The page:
Philippines’ pork imports for this year are still seen to go higher at 425,000 metric tons (MT), even despite the already 401 percent surge in pork imports the country recorded from January to April of this year.
This is following the release of the Department of Agriculture’s (DA) guidelines that specified how the importation of an additional volume of 200,000 MT of pork under the tariff-rate quota or Minimum Access Volume (MAV) will be implemented.
In its latest report, the US Department of Agriculture’s (USDA) Foreign Agricultural Service (FAS) here in Manila (Post) raised its pork import forecast for the Philippines to 425,000 MT, 21 percent higher than the USDA official forecast of 350,000 MT.
Post said this was “in response to market conditions”, including recently revised and improved market access for imports.
To recall, on June 26, DA released the guidelines for MAV or tariff-rate quota for pork for the importation of 200,000 MT, which was authorized via Executive Order (EO) 133. MAV refers to the volume of a specific agricultural product that is allowed to be imported with a lower tariff as committed by the Philippines to the World Trade Organization (WTO).
Based on the guidelines, 140,000 MT, or up to 70 percent of the additional MAV, will be available from July to October, while the remaining 60,000 MT or 30 percent may only enter the country from November throughout January 2022.
This additional pork supply will be on top of the pork imports that have already entered the country so far for this year. From January to April, global pork exports to the Philippines already surged by 401 percent from 38,979 metric tons (MT) carcass weight equivalent (CWE) during the same period in 2020 to 195,300 MT, Trade Data Monitor shows.
For this year, the majority of the Philippines’ pork imports came from European Union, Canada, United States, Brazil, and United Kingdom.
Earlier this week, Customs Commissioner Rey Leonardo Guerrero said that importers brought in 24.45 million kilograms (kg) of pork in April, another 36.5 million kg in May, and 15.14 million kg from June 1 to 11.
The April 2021 shipments were 500-percent more than the April imports last year of 4.07 million kg, while those for May 2021 were 506-percent higher than the imports in the same month in 2020 of 6.02 million kg, Guerrero said.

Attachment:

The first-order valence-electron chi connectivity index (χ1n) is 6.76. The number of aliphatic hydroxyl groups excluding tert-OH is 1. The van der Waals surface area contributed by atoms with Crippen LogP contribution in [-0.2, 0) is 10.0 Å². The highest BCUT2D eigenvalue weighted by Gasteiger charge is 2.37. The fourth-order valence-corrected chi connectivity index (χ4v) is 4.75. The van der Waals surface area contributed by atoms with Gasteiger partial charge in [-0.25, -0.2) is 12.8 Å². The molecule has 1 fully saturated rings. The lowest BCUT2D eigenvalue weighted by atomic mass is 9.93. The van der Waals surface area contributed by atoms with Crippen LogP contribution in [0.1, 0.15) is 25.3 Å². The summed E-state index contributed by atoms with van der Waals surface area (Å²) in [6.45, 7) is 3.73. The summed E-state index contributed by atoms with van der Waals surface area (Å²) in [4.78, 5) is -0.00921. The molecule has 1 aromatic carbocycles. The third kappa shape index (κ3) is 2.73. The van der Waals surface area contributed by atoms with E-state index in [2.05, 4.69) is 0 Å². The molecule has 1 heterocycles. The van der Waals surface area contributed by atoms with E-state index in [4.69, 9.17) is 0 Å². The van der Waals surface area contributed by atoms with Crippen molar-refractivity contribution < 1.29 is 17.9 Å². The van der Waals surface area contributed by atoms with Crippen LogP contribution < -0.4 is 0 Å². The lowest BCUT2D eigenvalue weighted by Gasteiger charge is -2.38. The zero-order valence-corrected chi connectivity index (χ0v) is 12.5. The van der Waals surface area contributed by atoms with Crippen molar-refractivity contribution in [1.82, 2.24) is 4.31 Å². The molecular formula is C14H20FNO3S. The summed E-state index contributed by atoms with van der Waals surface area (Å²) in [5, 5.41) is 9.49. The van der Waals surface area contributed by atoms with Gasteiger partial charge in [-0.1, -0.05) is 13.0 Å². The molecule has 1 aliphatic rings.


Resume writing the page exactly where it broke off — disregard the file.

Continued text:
In-quota or within MAV shipments amounted to 10.46 million kg in April, 10.47 million kg in May, and 2.78 million kg from June 1 to 11, while out-quota imports were 14 million kg in April, 26.03 million kg in May, and 12.36 million kg from June 1 to 11.
“For the period April 9 to June 11, 2021, the BOC posted a total collection of P846.96 million. We estimated the revenue losses from EOs 128 and 134 to have reached P1.356 billion for this period,” Guerrero said.
Issued in May, EO 134 amended EO 128 significantly lowering Most Favored Nation (MFN) rate tariffs for both in- and out-quota pork imports. EO 128 had first set tariffs at lower rates from April 9 until May 18, until EO 134 repealed EO 128 and raised tariffs by 5 percentage points.
Meanwhile, Post maintained its forecast Philippines’ pork production for the year at 1 million MT CWE in line with current data and discussions with industry contacts.
It said that African Swine Fever (ASF) remained a challenge to the Philippine hog sector, especially in the key producing provinces of Luzon, while also spreading to previously ASF-free areas of Visayas and Mindanao.
The latest report by the Philippine Statistics Authority (PSA) noted that the country’s total pork production declined by 25.8 percent to 295,000 MT CWE from January to March of this year from 398,000 MT CWE during the same period in 2020.